As for the sign-painters' whales seen in the streets hanging
over the shops of oil-dealers, what shall be said of them? They
are generally Richard III. whales, with dromedary humps, and
very savage; breakfasting on three or four sailor tarts, that is
whaleboats full of mariners: their deformities floundering in
seas of blood and blue paint.

But these manifold mistakes in depicting the whale are not so
very surprising after all. Consider! Most of the scientific drawings
have been taken from the stranded fish; and these are
about as correct as a drawing of a wrecked ship, with broken
back, would correctly represent the noble animal itself in all its
undashed pride of hull and spars. Though elephants have
stood for their full-lengths, the living Leviathan has never yet
fairly floated himself for his portrait. The living whale, in his
full majesty and significance, is only to be seen at sea in unfathomable
waters; and afloat the vast bulk of him is out of


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sight, like a launched line-of-battle ship; and out of that element
it is a thing eternally impossible for mortal man to hoist
him bodily into the air, so as to preserve all his mighty swells
and undulations. And, not to speak of the highly presumable
difference of contour between a young sucking whale and a full-grown
Platonian Leviathan; yet, even in the case of one of
those young sucking whales hoisted to a ship's deck, such is
then the outlandish, eel-like, limbered, varying shape of him,
that his precise expression the devil himself could not catch.

But it may be fancied, that from the naked skeleton of the
stranded whale, accurate hints may be derived touching his true
form. Not at all. For it is one of the more curious things
about this Leviathan, that his skeleton gives very little idea of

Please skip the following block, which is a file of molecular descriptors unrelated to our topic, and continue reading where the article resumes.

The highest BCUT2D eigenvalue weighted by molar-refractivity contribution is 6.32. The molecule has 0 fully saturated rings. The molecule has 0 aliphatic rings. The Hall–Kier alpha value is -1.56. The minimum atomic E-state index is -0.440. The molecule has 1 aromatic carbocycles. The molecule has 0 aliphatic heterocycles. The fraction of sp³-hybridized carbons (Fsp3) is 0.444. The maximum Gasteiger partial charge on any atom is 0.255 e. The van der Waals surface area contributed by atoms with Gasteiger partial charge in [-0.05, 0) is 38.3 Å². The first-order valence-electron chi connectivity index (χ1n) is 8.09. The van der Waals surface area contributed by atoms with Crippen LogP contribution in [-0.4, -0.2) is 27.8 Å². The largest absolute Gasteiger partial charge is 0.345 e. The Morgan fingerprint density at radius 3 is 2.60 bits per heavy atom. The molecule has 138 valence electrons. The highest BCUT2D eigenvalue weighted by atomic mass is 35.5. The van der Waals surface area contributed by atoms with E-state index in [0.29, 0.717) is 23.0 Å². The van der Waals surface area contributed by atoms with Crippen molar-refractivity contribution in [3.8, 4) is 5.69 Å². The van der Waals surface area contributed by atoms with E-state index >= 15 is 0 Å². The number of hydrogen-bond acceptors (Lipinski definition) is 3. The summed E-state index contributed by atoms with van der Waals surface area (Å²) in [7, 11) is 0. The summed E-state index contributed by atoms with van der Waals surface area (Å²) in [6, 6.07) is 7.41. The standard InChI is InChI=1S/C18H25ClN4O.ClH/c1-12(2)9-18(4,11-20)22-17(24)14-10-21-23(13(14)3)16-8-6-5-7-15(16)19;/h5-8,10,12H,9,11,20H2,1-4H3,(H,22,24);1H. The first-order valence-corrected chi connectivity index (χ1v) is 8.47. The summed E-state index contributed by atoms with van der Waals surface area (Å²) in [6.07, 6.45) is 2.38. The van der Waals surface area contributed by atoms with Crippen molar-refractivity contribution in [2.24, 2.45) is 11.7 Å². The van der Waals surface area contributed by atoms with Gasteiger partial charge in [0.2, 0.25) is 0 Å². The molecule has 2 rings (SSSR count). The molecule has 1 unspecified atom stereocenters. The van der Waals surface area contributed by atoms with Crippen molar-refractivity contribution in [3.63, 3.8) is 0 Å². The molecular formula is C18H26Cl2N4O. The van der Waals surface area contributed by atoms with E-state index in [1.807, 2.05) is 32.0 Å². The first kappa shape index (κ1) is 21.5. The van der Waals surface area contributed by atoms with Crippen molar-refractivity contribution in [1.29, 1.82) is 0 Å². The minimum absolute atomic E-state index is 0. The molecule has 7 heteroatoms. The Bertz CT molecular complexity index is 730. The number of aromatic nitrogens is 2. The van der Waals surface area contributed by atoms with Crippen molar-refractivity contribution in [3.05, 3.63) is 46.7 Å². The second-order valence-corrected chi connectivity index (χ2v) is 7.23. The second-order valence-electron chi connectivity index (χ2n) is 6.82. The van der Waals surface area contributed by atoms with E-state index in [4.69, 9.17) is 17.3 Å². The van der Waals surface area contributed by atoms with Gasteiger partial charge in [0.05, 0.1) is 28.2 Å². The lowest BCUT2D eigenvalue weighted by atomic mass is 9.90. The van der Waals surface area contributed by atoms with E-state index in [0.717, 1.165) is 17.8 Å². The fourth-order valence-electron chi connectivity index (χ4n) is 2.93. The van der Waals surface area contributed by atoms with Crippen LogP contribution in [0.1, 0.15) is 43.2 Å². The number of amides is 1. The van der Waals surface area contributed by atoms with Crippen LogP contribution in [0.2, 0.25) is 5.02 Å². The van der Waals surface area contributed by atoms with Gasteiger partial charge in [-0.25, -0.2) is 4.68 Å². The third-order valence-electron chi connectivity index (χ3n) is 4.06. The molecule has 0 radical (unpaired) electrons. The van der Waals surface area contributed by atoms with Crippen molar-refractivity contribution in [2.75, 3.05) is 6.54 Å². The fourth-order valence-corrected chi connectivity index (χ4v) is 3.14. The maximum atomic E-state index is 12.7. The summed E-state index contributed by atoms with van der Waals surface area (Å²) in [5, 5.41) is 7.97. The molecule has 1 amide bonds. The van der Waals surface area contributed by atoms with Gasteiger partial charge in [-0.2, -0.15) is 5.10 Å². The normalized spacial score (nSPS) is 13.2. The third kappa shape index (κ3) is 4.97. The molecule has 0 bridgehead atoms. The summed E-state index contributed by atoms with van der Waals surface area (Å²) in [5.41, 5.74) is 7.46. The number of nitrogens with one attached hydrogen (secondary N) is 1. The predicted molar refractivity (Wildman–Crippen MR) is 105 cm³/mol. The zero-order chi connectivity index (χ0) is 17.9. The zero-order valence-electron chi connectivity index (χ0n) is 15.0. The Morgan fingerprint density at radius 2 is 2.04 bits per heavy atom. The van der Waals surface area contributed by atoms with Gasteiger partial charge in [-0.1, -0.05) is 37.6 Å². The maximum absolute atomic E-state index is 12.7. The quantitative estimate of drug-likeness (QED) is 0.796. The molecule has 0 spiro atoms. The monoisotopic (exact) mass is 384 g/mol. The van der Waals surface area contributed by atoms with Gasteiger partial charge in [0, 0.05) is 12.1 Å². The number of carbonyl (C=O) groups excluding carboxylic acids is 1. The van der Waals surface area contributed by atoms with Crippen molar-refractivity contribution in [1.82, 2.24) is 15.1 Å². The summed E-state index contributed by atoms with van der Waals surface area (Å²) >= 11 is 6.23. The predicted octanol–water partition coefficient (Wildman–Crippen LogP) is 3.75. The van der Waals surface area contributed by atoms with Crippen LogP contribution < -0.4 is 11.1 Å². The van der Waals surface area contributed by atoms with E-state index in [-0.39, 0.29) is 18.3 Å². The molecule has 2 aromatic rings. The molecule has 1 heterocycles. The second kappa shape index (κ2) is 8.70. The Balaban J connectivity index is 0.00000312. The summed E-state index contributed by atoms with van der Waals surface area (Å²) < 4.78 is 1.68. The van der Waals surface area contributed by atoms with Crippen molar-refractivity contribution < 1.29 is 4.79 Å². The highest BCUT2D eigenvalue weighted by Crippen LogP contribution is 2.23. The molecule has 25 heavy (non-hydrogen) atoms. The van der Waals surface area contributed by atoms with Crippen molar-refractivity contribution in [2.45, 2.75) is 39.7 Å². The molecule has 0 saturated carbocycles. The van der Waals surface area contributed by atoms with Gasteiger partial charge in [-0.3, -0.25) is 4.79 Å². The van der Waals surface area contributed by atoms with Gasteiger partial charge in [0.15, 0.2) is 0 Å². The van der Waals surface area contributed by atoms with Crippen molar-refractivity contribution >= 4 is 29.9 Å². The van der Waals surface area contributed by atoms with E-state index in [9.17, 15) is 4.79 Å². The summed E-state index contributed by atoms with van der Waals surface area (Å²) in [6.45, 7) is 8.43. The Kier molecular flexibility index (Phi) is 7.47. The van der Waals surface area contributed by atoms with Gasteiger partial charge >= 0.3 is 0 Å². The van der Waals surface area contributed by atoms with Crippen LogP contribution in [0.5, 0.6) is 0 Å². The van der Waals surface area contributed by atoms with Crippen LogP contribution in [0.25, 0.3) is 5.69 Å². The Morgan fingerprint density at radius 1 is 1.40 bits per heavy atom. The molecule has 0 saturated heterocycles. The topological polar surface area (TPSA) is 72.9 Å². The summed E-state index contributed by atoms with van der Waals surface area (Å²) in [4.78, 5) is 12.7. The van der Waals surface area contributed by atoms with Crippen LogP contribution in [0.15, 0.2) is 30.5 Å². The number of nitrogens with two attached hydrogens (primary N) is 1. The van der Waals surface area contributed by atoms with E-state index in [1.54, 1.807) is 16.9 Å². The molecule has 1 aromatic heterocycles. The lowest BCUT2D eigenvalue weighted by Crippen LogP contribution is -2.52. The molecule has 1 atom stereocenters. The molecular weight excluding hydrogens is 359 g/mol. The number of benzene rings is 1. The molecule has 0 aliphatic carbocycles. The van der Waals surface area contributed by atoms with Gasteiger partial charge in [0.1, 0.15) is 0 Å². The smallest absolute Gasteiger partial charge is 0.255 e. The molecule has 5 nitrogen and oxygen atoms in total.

his general shape. Though Jeremy Bentham's skeleton, which
hangs for candelabra in the library of one of his executors,
correctly conveys the idea of a burly-browed utilitarian old
gentleman, with all Jeremy's other leading personal characteristics;
yet nothing of this kind could be inferred from any leviathan's
articulated bones. In fact, as the great Hunter says, the
mere skeleton of the whale bears the same relation to the fully
invested and padded animal as the insect does to the chrysalis
that so roundingly envelopes it. This peculiarity is strikingly
evinced in the head, as in some part of this book will be incidentally
shown. It is also very curiously displayed in the side
fin, the bones of which almost exactly answer to the bones of the
human hand, minus only the thumb. This fin has four regular
bone-fingers, the index, middle, ring, and little finger. But all
these are permanently lodged in their fleshy covering, as the
human fingers in an artificial covering. “However recklessly
the whale may sometimes serve us,” said humorous Stubb one
day, “he can never be truly said to handle us without mittens.”

For all these reasons, then, any way you may look at it, you
must needs conclude that the great Leviathan is that one creature
in the world which must remain unpainted to the last.


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True, one portrait may hit the mark much nearer than another,
but none can hit it with any very considerable degree of exactness.
So there is no earthly way of finding out precisely what
the whale really looks like. And the only mode in which you
can derive even a tolerable idea of his living contour, is by
going a whaling yourself; but by so doing, you run no small
risk of being eternally stove and sunk by him. Wherefore, it
seems to me you had best not be too fastidious in your curiosity
touching this Leviathan.